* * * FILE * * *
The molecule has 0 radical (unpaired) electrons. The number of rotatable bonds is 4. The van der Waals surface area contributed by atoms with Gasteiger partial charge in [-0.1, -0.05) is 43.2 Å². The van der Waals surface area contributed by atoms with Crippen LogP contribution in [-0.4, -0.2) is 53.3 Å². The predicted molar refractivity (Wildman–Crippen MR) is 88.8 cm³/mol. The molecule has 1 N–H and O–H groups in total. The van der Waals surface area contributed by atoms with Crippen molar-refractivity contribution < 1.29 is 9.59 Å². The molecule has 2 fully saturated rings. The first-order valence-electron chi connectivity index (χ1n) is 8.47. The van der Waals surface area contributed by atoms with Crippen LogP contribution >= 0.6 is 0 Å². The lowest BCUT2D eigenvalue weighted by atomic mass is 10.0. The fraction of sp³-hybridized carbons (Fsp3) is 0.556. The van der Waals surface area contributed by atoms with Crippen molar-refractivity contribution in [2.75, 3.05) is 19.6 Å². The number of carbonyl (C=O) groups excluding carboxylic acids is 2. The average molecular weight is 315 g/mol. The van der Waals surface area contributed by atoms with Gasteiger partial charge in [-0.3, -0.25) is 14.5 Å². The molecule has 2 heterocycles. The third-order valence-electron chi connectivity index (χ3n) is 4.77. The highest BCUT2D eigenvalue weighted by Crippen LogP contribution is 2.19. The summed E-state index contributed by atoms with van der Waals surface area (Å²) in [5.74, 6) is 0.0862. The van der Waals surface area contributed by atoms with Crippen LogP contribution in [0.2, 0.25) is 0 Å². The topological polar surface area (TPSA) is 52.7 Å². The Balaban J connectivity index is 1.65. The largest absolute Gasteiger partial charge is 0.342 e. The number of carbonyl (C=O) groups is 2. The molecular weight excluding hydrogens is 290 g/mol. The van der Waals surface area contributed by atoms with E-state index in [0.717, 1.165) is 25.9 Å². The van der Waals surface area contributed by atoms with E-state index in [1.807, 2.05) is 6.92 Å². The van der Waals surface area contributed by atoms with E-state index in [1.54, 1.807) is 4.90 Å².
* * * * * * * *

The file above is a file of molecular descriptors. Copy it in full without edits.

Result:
The molecule has 0 radical (unpaired) electrons. The number of rotatable bonds is 4. The van der Waals surface area contributed by atoms with Gasteiger partial charge in [-0.1, -0.05) is 43.2 Å². The van der Waals surface area contributed by atoms with Crippen LogP contribution in [-0.4, -0.2) is 53.3 Å². The predicted molar refractivity (Wildman–Crippen MR) is 88.8 cm³/mol. The molecule has 1 N–H and O–H groups in total. The van der Waals surface area contributed by atoms with Crippen molar-refractivity contribution < 1.29 is 9.59 Å². The molecule has 2 fully saturated rings. The first-order valence-electron chi connectivity index (χ1n) is 8.47. The van der Waals surface area contributed by atoms with Crippen LogP contribution >= 0.6 is 0 Å². The lowest BCUT2D eigenvalue weighted by atomic mass is 10.0. The fraction of sp³-hybridized carbons (Fsp3) is 0.556. The van der Waals surface area contributed by atoms with Crippen molar-refractivity contribution in [2.75, 3.05) is 19.6 Å². The number of carbonyl (C=O) groups excluding carboxylic acids is 2. The average molecular weight is 315 g/mol. The van der Waals surface area contributed by atoms with Gasteiger partial charge in [-0.3, -0.25) is 14.5 Å². The molecule has 2 heterocycles. The third-order valence-electron chi connectivity index (χ3n) is 4.77. The highest BCUT2D eigenvalue weighted by Crippen LogP contribution is 2.19. The summed E-state index contributed by atoms with van der Waals surface area (Å²) in [5.74, 6) is 0.0862. The van der Waals surface area contributed by atoms with Crippen LogP contribution in [0.2, 0.25) is 0 Å². The topological polar surface area (TPSA) is 52.7 Å². The Balaban J connectivity index is 1.65. The largest absolute Gasteiger partial charge is 0.342 e. The number of carbonyl (C=O) groups is 2. The molecular weight excluding hydrogens is 290 g/mol. The van der Waals surface area contributed by atoms with E-state index in [0.717, 1.165) is 25.9 Å². The van der Waals surface area contributed by atoms with E-state index in [1.807, 2.05) is 6.92 Å². The van der Waals surface area contributed by atoms with E-state index in [1.54, 1.807) is 4.90 Å².